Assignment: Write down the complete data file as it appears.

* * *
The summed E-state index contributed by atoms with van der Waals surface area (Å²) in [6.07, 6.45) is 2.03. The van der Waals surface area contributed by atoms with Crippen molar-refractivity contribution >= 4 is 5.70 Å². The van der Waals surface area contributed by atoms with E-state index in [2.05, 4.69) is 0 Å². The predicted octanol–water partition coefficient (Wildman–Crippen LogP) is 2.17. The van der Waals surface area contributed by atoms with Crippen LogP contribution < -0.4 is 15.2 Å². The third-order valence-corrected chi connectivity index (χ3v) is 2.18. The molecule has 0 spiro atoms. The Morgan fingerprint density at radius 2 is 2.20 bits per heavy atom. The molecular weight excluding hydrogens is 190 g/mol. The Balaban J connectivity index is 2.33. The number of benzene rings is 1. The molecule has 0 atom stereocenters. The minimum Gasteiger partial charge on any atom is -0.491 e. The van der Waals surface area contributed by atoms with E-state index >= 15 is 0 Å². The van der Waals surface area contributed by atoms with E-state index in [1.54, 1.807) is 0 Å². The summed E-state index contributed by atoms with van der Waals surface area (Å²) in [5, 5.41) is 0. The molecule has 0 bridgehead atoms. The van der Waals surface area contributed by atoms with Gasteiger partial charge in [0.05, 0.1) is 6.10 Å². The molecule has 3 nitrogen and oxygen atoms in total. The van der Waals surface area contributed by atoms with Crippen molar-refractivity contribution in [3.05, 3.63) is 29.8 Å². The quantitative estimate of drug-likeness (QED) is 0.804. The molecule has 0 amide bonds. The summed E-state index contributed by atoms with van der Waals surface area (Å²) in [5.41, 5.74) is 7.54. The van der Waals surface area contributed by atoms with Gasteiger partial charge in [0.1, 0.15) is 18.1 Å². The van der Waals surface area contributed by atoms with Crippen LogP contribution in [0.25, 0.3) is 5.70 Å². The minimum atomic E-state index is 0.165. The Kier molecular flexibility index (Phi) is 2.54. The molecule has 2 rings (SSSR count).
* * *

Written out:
The summed E-state index contributed by atoms with van der Waals surface area (Å²) in [6.07, 6.45) is 2.03. The van der Waals surface area contributed by atoms with Crippen molar-refractivity contribution >= 4 is 5.70 Å². The van der Waals surface area contributed by atoms with E-state index in [2.05, 4.69) is 0 Å². The predicted octanol–water partition coefficient (Wildman–Crippen LogP) is 2.17. The van der Waals surface area contributed by atoms with Crippen LogP contribution < -0.4 is 15.2 Å². The third-order valence-corrected chi connectivity index (χ3v) is 2.18. The molecule has 0 spiro atoms. The Morgan fingerprint density at radius 2 is 2.20 bits per heavy atom. The molecular weight excluding hydrogens is 190 g/mol. The Balaban J connectivity index is 2.33. The number of benzene rings is 1. The molecule has 0 atom stereocenters. The minimum Gasteiger partial charge on any atom is -0.491 e. The van der Waals surface area contributed by atoms with E-state index >= 15 is 0 Å². The van der Waals surface area contributed by atoms with E-state index in [1.54, 1.807) is 0 Å². The summed E-state index contributed by atoms with van der Waals surface area (Å²) in [5, 5.41) is 0. The molecule has 0 bridgehead atoms. The van der Waals surface area contributed by atoms with Gasteiger partial charge in [0.05, 0.1) is 6.10 Å². The molecule has 3 nitrogen and oxygen atoms in total. The van der Waals surface area contributed by atoms with Crippen molar-refractivity contribution in [3.05, 3.63) is 29.8 Å². The quantitative estimate of drug-likeness (QED) is 0.804. The molecule has 0 amide bonds. The summed E-state index contributed by atoms with van der Waals surface area (Å²) in [5.41, 5.74) is 7.54. The van der Waals surface area contributed by atoms with Gasteiger partial charge in [0.1, 0.15) is 18.1 Å². The van der Waals surface area contributed by atoms with Crippen LogP contribution in [0.25, 0.3) is 5.70 Å². The minimum atomic E-state index is 0.165. The Kier molecular flexibility index (Phi) is 2.54. The molecule has 2 rings (SSSR count).